My current PFD setup is an NRS Chinook and this is my second kayak specific PFD I have owned. I love everything about it the Chinook in no small part because it comes in a wide variety of sizes. I am 6’2″ 250lbs, so not a small person and the Chinook comes in XXL which is perfect for me.

The Chinook has two large zippered pockets and one smaller zippered pocket. In addition, it has several smaller velcro pockets on top of these for smaller items like GoPro batteries or lens caps. It also has the standard fast tab attachment point which is where my NRS Titanium Co-Pilot knife is mounted. The titanium model Co-Pilot is a bit more expensive, but titanium does not rust so if you primarily fish saltwater the extra cost is probably justified.

It also has two attachment points for retractable tool leashes, in the picture above you can see my whistle attached to one of them. The Coast Guard requires paddle craft to have a “sound producing device” and an air horn tends to be less than practical on a small kayak. A good pea-less whistle like the Fox 40 can be heard over a mile over open water and is a great choice with minimal size and weight.

The front of the Chinook also has a loop that fits the belt clip of a handheld radio perfectly. It is positioned low enough that my Standard Horizon HX870, which is a larger handheld, fits just fine and the antenna doesn’t interfere with my fishing while keeping my radio handy and on my person at all times.

As with most kayaking specific PFDs, the Chinook has the backside flotation high up on your back with just thin fabric along the lower back. This design is intentional, with the assumption the wearer is siting down most of the time in a kayak seat. As you can see, my seat back is several inches below the flotation of my PFD. This allows you to sit comfortably in a seated position for long periods of time.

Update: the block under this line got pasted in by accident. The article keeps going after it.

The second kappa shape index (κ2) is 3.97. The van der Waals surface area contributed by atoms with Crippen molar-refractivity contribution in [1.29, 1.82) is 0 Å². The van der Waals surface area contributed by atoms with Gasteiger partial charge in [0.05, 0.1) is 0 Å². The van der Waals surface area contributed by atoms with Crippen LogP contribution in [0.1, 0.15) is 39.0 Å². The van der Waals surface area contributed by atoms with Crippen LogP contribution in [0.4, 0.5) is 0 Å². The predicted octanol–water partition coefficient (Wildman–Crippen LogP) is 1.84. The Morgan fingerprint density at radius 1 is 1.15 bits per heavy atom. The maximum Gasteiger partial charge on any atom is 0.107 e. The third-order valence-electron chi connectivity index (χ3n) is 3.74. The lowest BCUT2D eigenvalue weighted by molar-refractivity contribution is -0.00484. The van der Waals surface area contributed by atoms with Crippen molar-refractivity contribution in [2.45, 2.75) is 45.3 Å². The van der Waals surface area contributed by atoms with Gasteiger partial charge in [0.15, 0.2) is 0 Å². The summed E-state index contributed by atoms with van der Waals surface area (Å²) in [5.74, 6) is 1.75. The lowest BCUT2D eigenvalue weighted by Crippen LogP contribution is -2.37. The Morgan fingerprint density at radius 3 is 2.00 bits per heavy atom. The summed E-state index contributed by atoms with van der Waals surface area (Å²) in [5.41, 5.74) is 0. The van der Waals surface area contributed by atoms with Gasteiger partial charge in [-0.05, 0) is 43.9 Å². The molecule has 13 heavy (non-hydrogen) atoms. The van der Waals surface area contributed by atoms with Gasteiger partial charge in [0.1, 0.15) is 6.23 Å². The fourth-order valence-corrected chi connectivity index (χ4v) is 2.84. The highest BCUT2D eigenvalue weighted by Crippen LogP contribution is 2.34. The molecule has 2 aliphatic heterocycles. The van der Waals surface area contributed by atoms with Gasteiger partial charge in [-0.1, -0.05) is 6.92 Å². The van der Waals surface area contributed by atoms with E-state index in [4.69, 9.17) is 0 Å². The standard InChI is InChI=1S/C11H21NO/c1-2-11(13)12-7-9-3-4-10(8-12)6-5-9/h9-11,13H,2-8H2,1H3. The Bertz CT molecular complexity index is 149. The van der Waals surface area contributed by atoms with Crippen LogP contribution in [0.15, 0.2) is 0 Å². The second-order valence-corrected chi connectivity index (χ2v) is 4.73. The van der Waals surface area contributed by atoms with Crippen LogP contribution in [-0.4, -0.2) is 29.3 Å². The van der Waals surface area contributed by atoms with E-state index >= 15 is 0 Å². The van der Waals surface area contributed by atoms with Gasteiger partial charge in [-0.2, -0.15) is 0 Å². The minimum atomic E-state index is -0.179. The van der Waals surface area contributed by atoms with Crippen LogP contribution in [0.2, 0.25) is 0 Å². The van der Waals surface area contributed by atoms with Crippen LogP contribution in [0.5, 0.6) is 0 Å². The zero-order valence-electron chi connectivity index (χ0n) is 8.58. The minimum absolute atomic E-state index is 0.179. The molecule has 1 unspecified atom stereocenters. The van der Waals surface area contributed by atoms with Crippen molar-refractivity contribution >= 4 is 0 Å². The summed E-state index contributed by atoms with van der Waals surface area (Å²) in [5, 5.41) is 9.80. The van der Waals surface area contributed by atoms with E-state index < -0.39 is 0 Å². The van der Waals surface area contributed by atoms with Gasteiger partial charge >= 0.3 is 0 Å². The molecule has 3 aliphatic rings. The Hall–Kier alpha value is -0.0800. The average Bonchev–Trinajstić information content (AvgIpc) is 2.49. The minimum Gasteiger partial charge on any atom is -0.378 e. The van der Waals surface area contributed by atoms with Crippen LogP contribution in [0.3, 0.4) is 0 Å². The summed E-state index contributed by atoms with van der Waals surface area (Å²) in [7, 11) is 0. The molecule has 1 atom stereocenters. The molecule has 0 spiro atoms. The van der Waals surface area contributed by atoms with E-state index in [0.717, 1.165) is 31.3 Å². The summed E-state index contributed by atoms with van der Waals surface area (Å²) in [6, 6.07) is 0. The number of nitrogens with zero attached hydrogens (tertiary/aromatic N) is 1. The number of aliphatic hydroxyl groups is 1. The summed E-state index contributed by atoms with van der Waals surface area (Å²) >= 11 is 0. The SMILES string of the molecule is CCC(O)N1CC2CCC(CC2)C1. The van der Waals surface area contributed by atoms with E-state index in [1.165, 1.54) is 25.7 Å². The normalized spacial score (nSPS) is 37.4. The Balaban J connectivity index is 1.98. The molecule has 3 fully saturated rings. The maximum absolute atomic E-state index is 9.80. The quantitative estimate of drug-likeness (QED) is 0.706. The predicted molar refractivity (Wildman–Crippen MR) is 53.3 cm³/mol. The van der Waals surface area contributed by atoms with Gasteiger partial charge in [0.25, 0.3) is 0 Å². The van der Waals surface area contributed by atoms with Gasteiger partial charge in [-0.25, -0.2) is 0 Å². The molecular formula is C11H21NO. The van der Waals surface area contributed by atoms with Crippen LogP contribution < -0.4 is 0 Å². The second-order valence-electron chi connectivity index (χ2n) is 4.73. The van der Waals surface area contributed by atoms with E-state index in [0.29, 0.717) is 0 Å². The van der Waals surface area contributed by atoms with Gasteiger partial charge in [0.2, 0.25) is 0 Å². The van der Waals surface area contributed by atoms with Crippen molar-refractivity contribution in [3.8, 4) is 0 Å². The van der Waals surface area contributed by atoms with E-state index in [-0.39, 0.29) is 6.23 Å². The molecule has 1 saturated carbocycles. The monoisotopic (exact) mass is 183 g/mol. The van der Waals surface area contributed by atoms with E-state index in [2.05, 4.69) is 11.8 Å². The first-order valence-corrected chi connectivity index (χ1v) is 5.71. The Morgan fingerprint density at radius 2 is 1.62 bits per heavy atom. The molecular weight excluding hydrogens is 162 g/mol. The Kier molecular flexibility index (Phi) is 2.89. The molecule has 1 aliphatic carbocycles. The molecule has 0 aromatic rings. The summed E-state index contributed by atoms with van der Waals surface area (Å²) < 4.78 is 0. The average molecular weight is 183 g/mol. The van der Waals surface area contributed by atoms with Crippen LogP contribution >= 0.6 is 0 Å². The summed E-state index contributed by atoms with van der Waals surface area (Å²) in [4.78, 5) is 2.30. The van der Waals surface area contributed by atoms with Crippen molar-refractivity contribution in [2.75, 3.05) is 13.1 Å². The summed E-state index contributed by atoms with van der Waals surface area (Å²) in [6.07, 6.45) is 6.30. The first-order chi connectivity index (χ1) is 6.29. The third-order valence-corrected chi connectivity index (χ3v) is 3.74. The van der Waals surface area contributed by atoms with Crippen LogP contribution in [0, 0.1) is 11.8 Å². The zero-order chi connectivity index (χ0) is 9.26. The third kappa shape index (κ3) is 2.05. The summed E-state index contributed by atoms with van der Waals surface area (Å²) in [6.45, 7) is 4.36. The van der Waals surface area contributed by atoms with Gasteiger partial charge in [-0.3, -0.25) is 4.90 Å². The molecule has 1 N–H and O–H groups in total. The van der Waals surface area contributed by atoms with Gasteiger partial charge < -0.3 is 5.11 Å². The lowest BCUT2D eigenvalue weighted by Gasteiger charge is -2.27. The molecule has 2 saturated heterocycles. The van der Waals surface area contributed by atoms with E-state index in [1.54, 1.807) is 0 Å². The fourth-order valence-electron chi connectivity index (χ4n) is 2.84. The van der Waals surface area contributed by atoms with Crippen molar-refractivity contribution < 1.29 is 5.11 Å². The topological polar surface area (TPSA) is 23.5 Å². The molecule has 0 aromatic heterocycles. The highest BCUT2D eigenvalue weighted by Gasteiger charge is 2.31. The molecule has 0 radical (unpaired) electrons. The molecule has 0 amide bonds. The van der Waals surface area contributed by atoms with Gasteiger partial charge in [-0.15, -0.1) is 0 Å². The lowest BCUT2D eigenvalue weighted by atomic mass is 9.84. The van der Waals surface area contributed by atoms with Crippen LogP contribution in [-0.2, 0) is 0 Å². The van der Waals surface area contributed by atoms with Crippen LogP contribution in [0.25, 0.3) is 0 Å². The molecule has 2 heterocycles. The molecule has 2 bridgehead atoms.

Regardless of which specific model you choose, a PFD specifically designed for kayak fishing is worth the cost because you will only wear it if it is COMFORTABLE!

Interested in coming with us on one of our adventures? Check our our Facebook Page for an upcoming trip and sign up! All are welcome regardless of experience level!


Published by

Just Another Yak'er

I love everything about kayak fishing, and only got started in the sport in the fall of 2018. Hampton Roads has such a wide variety of waterways there are endless opportunities to get out there and fish that boaters can only dream of! I have already grown beyond my first Pescador 12 and have learned a lot along the way from my successes and especially my mistakes!

Leave a Reply

Fill in your details below or click an icon to log in: Logo

You are commenting using your account. Log Out /  Change )

Google photo

You are commenting using your Google account. Log Out /  Change )

Twitter picture

You are commenting using your Twitter account. Log Out /  Change )

Facebook photo

You are commenting using your Facebook account. Log Out /  Change )

Connecting to %s